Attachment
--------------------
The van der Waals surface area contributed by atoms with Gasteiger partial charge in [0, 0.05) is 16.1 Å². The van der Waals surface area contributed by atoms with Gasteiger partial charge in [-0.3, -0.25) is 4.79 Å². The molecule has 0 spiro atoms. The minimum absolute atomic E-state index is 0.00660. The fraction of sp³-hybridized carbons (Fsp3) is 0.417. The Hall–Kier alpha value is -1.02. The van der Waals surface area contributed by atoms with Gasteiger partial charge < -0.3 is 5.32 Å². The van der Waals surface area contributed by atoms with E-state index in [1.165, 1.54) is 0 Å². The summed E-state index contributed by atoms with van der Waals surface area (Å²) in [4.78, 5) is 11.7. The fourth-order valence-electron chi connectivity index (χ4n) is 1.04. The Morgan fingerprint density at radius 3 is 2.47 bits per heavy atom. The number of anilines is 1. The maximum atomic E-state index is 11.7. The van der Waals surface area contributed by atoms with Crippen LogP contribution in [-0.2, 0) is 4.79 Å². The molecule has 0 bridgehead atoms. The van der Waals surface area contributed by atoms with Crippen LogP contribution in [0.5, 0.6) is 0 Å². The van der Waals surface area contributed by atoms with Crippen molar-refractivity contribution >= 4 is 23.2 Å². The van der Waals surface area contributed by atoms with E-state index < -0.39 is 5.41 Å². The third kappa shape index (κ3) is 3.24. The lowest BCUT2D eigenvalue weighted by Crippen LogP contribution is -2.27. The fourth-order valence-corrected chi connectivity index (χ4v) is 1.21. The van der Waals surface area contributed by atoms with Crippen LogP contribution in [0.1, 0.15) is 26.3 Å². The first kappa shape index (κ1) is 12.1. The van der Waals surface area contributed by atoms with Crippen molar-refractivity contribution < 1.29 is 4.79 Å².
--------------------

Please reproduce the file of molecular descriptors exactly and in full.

The van der Waals surface area contributed by atoms with Gasteiger partial charge in [0, 0.05) is 16.1 Å². The van der Waals surface area contributed by atoms with Gasteiger partial charge in [-0.3, -0.25) is 4.79 Å². The molecule has 0 spiro atoms. The minimum absolute atomic E-state index is 0.00660. The fraction of sp³-hybridized carbons (Fsp3) is 0.417. The Hall–Kier alpha value is -1.02. The van der Waals surface area contributed by atoms with Gasteiger partial charge < -0.3 is 5.32 Å². The van der Waals surface area contributed by atoms with E-state index in [1.165, 1.54) is 0 Å². The summed E-state index contributed by atoms with van der Waals surface area (Å²) in [4.78, 5) is 11.7. The fourth-order valence-electron chi connectivity index (χ4n) is 1.04. The Morgan fingerprint density at radius 3 is 2.47 bits per heavy atom. The number of anilines is 1. The maximum atomic E-state index is 11.7. The van der Waals surface area contributed by atoms with Crippen LogP contribution in [-0.2, 0) is 4.79 Å². The molecule has 0 bridgehead atoms. The van der Waals surface area contributed by atoms with Crippen LogP contribution in [0.5, 0.6) is 0 Å². The van der Waals surface area contributed by atoms with Crippen molar-refractivity contribution >= 4 is 23.2 Å². The van der Waals surface area contributed by atoms with E-state index < -0.39 is 5.41 Å². The third kappa shape index (κ3) is 3.24. The lowest BCUT2D eigenvalue weighted by Crippen LogP contribution is -2.27. The fourth-order valence-corrected chi connectivity index (χ4v) is 1.21. The van der Waals surface area contributed by atoms with Crippen LogP contribution in [0.1, 0.15) is 26.3 Å². The first kappa shape index (κ1) is 12.1. The van der Waals surface area contributed by atoms with Crippen molar-refractivity contribution < 1.29 is 4.79 Å².